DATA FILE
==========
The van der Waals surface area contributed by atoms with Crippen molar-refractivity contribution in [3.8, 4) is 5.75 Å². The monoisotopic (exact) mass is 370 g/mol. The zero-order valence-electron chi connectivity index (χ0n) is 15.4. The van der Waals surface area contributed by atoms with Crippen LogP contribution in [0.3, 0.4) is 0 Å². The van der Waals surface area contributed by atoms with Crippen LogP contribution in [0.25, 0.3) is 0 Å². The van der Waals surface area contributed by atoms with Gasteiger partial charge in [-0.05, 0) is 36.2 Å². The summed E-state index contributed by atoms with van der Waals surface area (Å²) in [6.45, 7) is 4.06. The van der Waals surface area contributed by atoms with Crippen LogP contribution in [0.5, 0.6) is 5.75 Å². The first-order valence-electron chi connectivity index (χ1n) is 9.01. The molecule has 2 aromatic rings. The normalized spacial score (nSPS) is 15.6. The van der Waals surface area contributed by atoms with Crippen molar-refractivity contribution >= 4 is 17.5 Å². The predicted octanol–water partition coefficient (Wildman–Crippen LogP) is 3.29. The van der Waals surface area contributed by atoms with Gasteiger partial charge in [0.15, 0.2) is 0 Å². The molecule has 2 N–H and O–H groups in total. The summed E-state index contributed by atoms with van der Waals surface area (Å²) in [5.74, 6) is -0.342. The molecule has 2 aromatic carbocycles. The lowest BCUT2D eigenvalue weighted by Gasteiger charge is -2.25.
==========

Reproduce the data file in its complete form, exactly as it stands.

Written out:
The van der Waals surface area contributed by atoms with Crippen molar-refractivity contribution in [3.8, 4) is 5.75 Å². The monoisotopic (exact) mass is 370 g/mol. The zero-order valence-electron chi connectivity index (χ0n) is 15.4. The van der Waals surface area contributed by atoms with Crippen LogP contribution in [0.3, 0.4) is 0 Å². The van der Waals surface area contributed by atoms with Crippen LogP contribution in [0.25, 0.3) is 0 Å². The van der Waals surface area contributed by atoms with Gasteiger partial charge in [-0.05, 0) is 36.2 Å². The summed E-state index contributed by atoms with van der Waals surface area (Å²) in [6.45, 7) is 4.06. The van der Waals surface area contributed by atoms with Crippen LogP contribution in [0.5, 0.6) is 5.75 Å². The first-order valence-electron chi connectivity index (χ1n) is 9.01. The molecule has 2 aromatic rings. The normalized spacial score (nSPS) is 15.6. The van der Waals surface area contributed by atoms with Crippen molar-refractivity contribution >= 4 is 17.5 Å². The predicted octanol–water partition coefficient (Wildman–Crippen LogP) is 3.29. The van der Waals surface area contributed by atoms with Gasteiger partial charge in [0.15, 0.2) is 0 Å². The molecule has 2 N–H and O–H groups in total. The summed E-state index contributed by atoms with van der Waals surface area (Å²) in [5.74, 6) is -0.342. The molecule has 2 aromatic carbocycles. The lowest BCUT2D eigenvalue weighted by Gasteiger charge is -2.25.